The 10 Coolest Notebooks Of 2008

From gaming to business, retail to commercial, Wi-Fi to WiMAX, 2008 was the most cutting-edge year ever in the history of mobile computing. It started with a manila envelope in San Francisco with the unveiling of the MacBook Air and wound through Samsung's re-entry into the arena late in the year.

Here are the 10 coolest notebooks that made it a memorable year.

Steve Jobs slid it out of a standard manila envelope, and the MacBook Air measured 0.16 inches at its thinnest point -- drawing gasps and applause from the crowd at MacWorld in January. With its 13.3-inch screen and metallic case, it became an instant sensation.

All the while that Apple was developing and building its MacBook Air, largely for consumers, Lenovo was busy developing its ThinkPad X300 -- its own ultra-thin, ultra-light line for business-serious customers. When it launched, Lenovo was able to brag that, unlike Apple, its product had a built-in optical drive and no compromises for thin-and-light mobility. During testing, it performed like a champ.

Take the fit and finish, form factor and performance of the X300, and add WiMAX capability, and you come away with the ThinkPad X301. Lenovo has done a good job of integrating its own management console for XOHM's WiMAX network (now confined to the city of Baltimore), and is making a statement that it won't be left out of the next generation of connectivity -- nor will its ultra-thin, ultra-lightweight lineup either.

At 2.95 pounds, it's light enough to carry around all day, and its small form factor (11.5 by 9.5 by about an inch at its thinnest point) makes it possible to take in a carry-on for those who don't want to walk on an airplane with more than one bag. What really grabbed our attention was the X200's 9-cell battery life. In lab testing, the X200 lasted for 4 hours and 16 minutes -- but with standard use it should go much longer. Lighter, thinner and longer lasting. No, it's not a paper towel -- it's the X200, one of the coolest notebooks of the year.

Before there was the MacBook Air or the X300, Toshiba launched its Porteger R500 series -- making it a pioneer in the thinner, lighter notebook space. We liked models from earlier in 2008 for their design, engineering and performance. And then Toshiba announced they were adding a 128-GB SSD to some models and, even with a list price of just less than $3,000, sealed the deal. It's been one of the coolest competitors in the notebook market this year.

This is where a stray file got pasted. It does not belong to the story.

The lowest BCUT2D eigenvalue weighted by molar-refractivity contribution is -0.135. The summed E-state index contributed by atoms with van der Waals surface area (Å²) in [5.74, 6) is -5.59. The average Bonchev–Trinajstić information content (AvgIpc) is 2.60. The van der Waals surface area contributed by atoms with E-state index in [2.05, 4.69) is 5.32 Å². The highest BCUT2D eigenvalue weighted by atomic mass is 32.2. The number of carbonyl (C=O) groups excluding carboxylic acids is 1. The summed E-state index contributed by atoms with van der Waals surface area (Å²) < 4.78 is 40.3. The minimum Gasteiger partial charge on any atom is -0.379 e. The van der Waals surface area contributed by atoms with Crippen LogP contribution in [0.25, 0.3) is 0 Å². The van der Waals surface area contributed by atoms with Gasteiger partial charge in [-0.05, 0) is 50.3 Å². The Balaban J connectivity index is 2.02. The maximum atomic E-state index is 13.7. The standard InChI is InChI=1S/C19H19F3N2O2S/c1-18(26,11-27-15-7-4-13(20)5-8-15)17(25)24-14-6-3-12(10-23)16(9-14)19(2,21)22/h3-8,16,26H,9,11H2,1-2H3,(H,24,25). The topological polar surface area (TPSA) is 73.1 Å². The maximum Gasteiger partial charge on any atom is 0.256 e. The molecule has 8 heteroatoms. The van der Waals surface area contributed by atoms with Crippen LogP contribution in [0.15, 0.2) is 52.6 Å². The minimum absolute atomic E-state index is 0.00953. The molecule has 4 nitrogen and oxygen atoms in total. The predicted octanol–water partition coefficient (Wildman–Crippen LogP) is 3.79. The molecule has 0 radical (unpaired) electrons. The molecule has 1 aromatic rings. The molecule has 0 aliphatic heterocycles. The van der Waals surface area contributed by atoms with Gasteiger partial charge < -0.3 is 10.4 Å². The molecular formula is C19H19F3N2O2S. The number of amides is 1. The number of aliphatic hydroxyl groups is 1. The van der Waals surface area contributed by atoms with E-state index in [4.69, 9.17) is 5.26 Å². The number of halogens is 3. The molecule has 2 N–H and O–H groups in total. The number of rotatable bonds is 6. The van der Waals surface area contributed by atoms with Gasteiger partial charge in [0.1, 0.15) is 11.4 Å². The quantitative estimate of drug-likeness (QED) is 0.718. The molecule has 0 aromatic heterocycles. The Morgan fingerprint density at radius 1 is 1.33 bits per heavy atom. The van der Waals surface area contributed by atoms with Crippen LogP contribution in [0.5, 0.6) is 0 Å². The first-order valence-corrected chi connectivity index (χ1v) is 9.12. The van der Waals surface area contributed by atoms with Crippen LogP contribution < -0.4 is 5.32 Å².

When Samsung launched its re-entry into the U.S. notebook market after about a decade, they came armed with an array of notebooks from low-end to high, gaming systems to business notebooks. One of the coolest in its lineup is the Samsung X460. The base unit we looked at was built with an Intel Core 2 Duo P8400 CPU at 2.26 GHz, with 3 GB of RAM and Windows Vista Business. The 300-GB hard drive was among the highest-capacity we've seen in a business notebook this year, and its 14.1-inch, glossy LCD was bright and easy to view. Very nice performance, very nice design and engineering, and a glossy, burgundy case that makes it stand out -- leading features that make it a sweet notebook.

The HP Compaq 6730b is not a flashy notebook, or the highest performing, or the cheapest. But it does everything better than many HP notebooks have done in the past and is a solid choice for solution providers working with SMB customers. Its performance is stellar, its multimedia is great and its starting list price -- just over $1,000 -- makes it difficult to bypass.

Fujitsu has long been a leader in developing notebooks with slimmer form factors, bright displays and new features, like Web cams (when they weren't ubiquitous). The company is doing it again: The LifeBook N7010 is built with two (count 'em, two) displays. The main display, which is 16 inches, is typical for Fujitsu: clean, clear and bright with nice colors. The second display, which sits between the main LCD and the keyboard, is four inches and has touch capability to allow the user to tap icons for frequently used applications in a way to quickly and easily open them up for use.

There's a lot to like in Acer's TravelMate 6393, but here's what tops the list: It's the Test Center's battery life champion for 2008. Under lab testing, the notebook made it beyond 5 hours -- but for standard office work, count on it to push the envelope to the 10-hour range. Acer is showing that, on a single battery, it's possible for all-day battery life to actually get you through an entire work day.

A 18.4-inch screen. DVD and Blu-ray capabilities. Gigabit Ethernet. Dolby Home Theater 5.1 Surround Sound. While not really a mobile device because of its 9-pound weight, this monster notebook is designed as a snappy multimedia solution. The glossy, dark blue color may be mistaken for looking more carbon in its coloration, but it won't be mistaken for anything other than one of the coolest notebooks we've seen this year -- whether for commercial or retail. Pricing can range from $1,200 to approximately $2,500 for a unit reviewed by the Test Center; but it wasn't a design created with frugality in mind.